This invention is for the electrodialytic processing of multivalent cations and mixtures of mono and multivalent cation salts in aqueous solutions and uses a soluble anion of a sulfonic acid which acid in a one normal solution would have a pH no greater than three in the catholyte or an aqueous solution in electrical communication with the cathode of an electrodialytic cell. Aqueous solutions of salts of multivalent cations are found throughout the industry and comprise essentially all multivalent metal cations. The processes of this instant invention are especially useful where the aqueous solutions comprise salts of barium, lead, calcium, strontium and other multivalent metal cations that form substantially insoluble salts with sulfate ions.

One embodiment of the process of this invention is the electrodialytic conversion of multivalent metal salts comprising the electrotransport of multivalent metal cations through cation permeable membranes into aqueous solutions comprising a soluble anion of a sulfonic acid. To illustrate the practice of this aspect of the instant invention an electrodialytic cell was assembled having an anolyte compartment containing an anode, a reactor or feed compartment and a catholyte compartment containing a cathode. The compartments were separated by cation permeable membranes. The cell had an electrolysis area of 6.75 square inches and was equipped for continuously adding a feed solution comprising salts of multivalent cations to the anolyte or feed and reactor compartment and for removing solids from the reactor or catholyte compartment and return of the reactor or catholyte solutions to the cell compartments. The anode was a titanium mesh with a ruthenium oxide coating and the cathode was a titanium mesh with a nickel coating. The cation permeable membranes were NAFION perfluorinated 417 membranes obtained from the DuPont Company. The total anode to cathode gap was 0.4 inches, the cell temperature was 60 C., and the current density one ampere per square inch of membrane area. Cell voltage was varied to maintain current density. The d.c. power supply was custom made and equipped to operate at constant current and variable voltage.

Each experimental example comprises a series of experiments wherein the catholyte composition remained essentially the same except for insolubilized multivalent metal cations and the composition of the anolyte and reactor compartment compositions varied as described below. An increase in cell voltage during the electrodialysis indicates fouling of the membrane and loss of cell capacity.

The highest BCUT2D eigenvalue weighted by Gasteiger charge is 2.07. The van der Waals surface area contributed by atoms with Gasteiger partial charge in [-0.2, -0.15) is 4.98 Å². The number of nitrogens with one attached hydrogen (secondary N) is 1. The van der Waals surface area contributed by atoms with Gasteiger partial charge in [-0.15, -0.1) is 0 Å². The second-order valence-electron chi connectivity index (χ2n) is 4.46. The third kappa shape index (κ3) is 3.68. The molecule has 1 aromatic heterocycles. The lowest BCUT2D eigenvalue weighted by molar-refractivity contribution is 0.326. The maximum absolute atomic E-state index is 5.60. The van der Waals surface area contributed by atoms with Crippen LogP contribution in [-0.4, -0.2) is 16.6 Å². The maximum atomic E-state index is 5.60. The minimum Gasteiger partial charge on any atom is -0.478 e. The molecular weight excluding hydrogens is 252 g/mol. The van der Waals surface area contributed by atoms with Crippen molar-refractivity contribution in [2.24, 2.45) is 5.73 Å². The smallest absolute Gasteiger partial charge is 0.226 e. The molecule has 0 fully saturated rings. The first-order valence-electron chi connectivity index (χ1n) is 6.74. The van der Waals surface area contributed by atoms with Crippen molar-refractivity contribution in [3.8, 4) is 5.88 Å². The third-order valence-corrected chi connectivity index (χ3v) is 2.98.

EXAMPLE I

In the three compartment cell, a 5 wt. % solution of barium acetate was added to the anolyte compartment, a 10 wt. % solution of sodium methane sulfonate, adjusted with sodium hydroxide to a pH of 10 was added to the reactor compartment, and a 10 wt. % solution of sodium methane sulfonate was added to the catholyte compartment. Electric current was passed through the cell, the pH of the reactor solution was controlled by the addition of sodium hydroxide at a pH of 10 to 10.5. The initial voltage was 5.1 and after four (4) hours, the voltage was 4.9 indicating no fouling of membranes. A white solid was filtered from the reactor solution, there was some barium electrotransported to the catholyte. Sodium sulfate was added to the reactor compartment solution to maintain a ratio of methane sulfonate to sulfate of about 20, the catholyte was replaced with a new solution and the electrolysis continued. The initial voltage was 5.0 and remained between 4.9 and 5.0. White solids (barium hydroxide - barium sulfate) were removed from the reactor solution and only a trace of a white solid was removed from the catholyte. After three hours, the reactor compartment solution was changed to a 10 wt. % sodium sulfate solution adjusted to a pH of 10 with sodium hydroxide. The initial cell voltage was 4.8 and the voltage increased rapidly to 25 volts, maximum for output, indicating essentially complete fouling of the membrane between the anolyte and reactor compartments. The d.c. power was turned off, the reactor compartment solution replaced with a 10 wt. % solution of sodium methane sulfonate, and the electrolysis started. The cell voltage decreased to 5.0 with transport of barium ions to the reactor compartment. After 30 minutes, the experiment was terminated, the reactor solution changed to a 3 wt. % solution of methane sulfonic acid and the electrodialysis resumed. The cell voltage was 4.8 and remained essentially constant. A white solid (barium hydroxide) was removed from the catholyte solution. The reactor solution remained essentially free of solids. After two hours, the experiment was terminated. The anolyte was changed to a 10 wt. % solution of nitric acid containing about fifty (50) grams per liter of lead (dissolved as PbO); five (5) grams/liter of barium (dissolved as barium carbonate); ten (10) grams per liter of calcium (dissolved as calcium hydroxide); and five (5) grams/liter of cupric nitrate. The reactor solution was a 10 wt. % solution of sodium methane sulfonate adjusted to a pH of 10 with sodium hydroxide. Electric current was passed through the cell. The initial voltage was 4.6 and decreased slowly over a period of three hours to 4.5. Solids removed from the reactor solution contained lead, calcium, barium and copper. There were traces of white solids in the catholyte solution and the catholyte contained some dissolved calcium and barium ions. The catholyte was replaced with a new solution and sodium sulfate and sodium oxalate were added to the reactor solution at a rate to maintain soluble sulfate and oxalate ions (about 0.01 wt. % in the solution). The cell voltage was 4.6-4.4 and essentially constant. Solids removed from the reactor solution contained lead, calcium, barium and copper. The catholyte solution was essentially free of solids and multivalent cations. The catholyte solution was changed to a 5 wt. % solution of sodium hydroxide and the electrodialysis continued with maintenance of the reactor solution at a pH of 9.5 to 10.5 and control of sulfate and oxalate. The cell voltage was 4.4 and remained essentially constant until the electrodialysis was stopped, about 3.5 hours.